A healthy and holistic approach to preparing for your 40 day fast!

How to make the most out of your LENT


So… I’m a newly accredited Coach. I thought I’d put some coaching into practice on fellow Catholics through a series of blogposts on Lent titled ‘How to make the most of your LENT’! This particular post is about fasting preparation – and how to do it in a healthy and holistic way.


People fast for all sorts of reasons. On the medical side, we have 24 hour fasts from eating before blood tests. In the approach to the summer season, some of us feel that the best way to trim up is to go cold turkey on food. Some people decide to fast from things like social media because they’ve become concerned about the amount of time they spend on it or the habits developed as a result of using it. Whatever the reason is for the fast, whether those are positive or negative reasons, you are more than likely going to come away from the experience having achieved a list of positive things. The pre-condition to that reward, is of course your perseverance and endurance!


Tomorrow we begin Ash Wednesday – a time that Christians all over the world will be fasting for 40 days (excluding Sundays). The intention of this post is to coach you in your approach to a medium-term fast, like Lent. The idea is to help you enter into Lent with a healthy and holistic mindset.

Note: there is a difference between abstaining and fasting, and it’s worth finding a credible source on the internet to explain the difference… in case you’re wondering!


These self-coaching questions are not only applicable to fasting from food – they can be applied even to any sort of fasting! But the general consensus, at least among Catholics, is that we fast from food to different degrees throughout Lent. For this reason, there is specific mention of food. If you are in need of spiritual guidance (ex-coaching), then the footnote below contains helpful teachings to assist with particular questions.


Preparing your body to fast

  1. In extreme circumstances, the human body can live without food for around 30 days. However, no human can survive without water for 3 days. Taking into account your physical activity levels, what are your minimum dietary requirements for survival?*
  2. What physical conditions do you have that might affect your fast in a negative way?
  3. What are your dietary pitfalls?
  4. Which foods does your body feel light but energised with?
  5. If you eat meals with others, what discussions have you had with those others that makes your preparation beneficial for everybody?
  6. How might your exercise routine change (if at all) during your fasting season? If it did have to change, how are you going to manage that change in your mind?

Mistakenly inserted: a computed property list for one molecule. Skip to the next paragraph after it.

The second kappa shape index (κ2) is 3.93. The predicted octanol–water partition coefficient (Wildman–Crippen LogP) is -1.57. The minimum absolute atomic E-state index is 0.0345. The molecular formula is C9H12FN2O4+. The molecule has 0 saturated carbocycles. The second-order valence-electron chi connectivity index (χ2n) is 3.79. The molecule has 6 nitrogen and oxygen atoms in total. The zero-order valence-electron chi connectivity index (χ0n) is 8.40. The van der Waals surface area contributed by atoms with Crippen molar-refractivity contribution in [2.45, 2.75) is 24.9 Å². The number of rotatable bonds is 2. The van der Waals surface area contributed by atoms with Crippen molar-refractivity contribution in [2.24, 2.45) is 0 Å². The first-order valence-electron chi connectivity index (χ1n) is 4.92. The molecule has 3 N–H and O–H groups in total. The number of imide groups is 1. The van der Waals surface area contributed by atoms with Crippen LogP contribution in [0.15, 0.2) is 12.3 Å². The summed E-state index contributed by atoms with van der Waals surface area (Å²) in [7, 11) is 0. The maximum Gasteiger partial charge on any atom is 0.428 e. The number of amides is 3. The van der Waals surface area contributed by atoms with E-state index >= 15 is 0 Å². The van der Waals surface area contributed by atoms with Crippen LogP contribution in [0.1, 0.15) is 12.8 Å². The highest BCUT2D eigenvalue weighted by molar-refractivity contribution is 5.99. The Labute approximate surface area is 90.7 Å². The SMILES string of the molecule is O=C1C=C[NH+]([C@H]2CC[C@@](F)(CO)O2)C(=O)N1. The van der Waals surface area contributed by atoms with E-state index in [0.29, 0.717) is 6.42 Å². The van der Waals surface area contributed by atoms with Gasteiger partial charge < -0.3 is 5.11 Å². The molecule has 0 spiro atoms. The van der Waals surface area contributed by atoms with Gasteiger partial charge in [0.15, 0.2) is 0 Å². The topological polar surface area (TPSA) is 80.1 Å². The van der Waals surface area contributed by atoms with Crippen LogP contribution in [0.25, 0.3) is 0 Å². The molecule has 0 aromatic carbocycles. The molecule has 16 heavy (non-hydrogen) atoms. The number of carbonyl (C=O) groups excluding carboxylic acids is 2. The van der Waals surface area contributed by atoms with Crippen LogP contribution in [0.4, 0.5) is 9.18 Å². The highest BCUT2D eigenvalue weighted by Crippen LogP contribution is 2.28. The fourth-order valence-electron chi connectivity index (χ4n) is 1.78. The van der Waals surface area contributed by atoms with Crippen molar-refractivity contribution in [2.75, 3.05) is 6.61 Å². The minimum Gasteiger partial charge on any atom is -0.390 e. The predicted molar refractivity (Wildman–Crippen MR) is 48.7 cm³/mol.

7. What will you do to avoid getting hunger pangs and what will you do when one comes along?
  8. What positive words of encouragement will you tell yourself when the struggle is real?


Preparing your soul to fast

  1. Why are you fasting?
  2. What do you hope to achieve out of the fasting?
  3. What do you hope to let go of through the fasting?
  4. When fasting in the past, what emotions have you experienced that are not conducive to the fast?
  5. How will you cope with or address discouraging thoughts during the fast?
  6. How will you deal with any temptations?
  7. How will you respond to others if they are (intentionally or unintentionally) tempting you into a moment of relapse?
  8. If you have been unsuccessful in your fasting in the past, what have you learned from that experience?
  9. What have you learned from successful fasting experiences in the past?
  10. What constitutes success for you here?
  11. What potential emotions will you have to gain mastery over during this fasting period?


Preparing your spirit to fast

  1. How might you expect to be surprised by God through your fast?
  2. How might you engage spiritually in this task of fasting?
  3. Which sources will you use to support your fast in spirit?
  4. How might this fast help you see your life purpose clearer over the long-term?
  5. How much time will you be devoting in prayer over your fast?
  6. Which techniques are you going to adopt to remain mindful about the fasting season?
  7. On a scale of 1-10 (1 being low and 10 being high), how interiorly free do you feel to pursue this objective? (Repeat this task at the end of the fast asking yourself how interiorly free you feel having pursued it).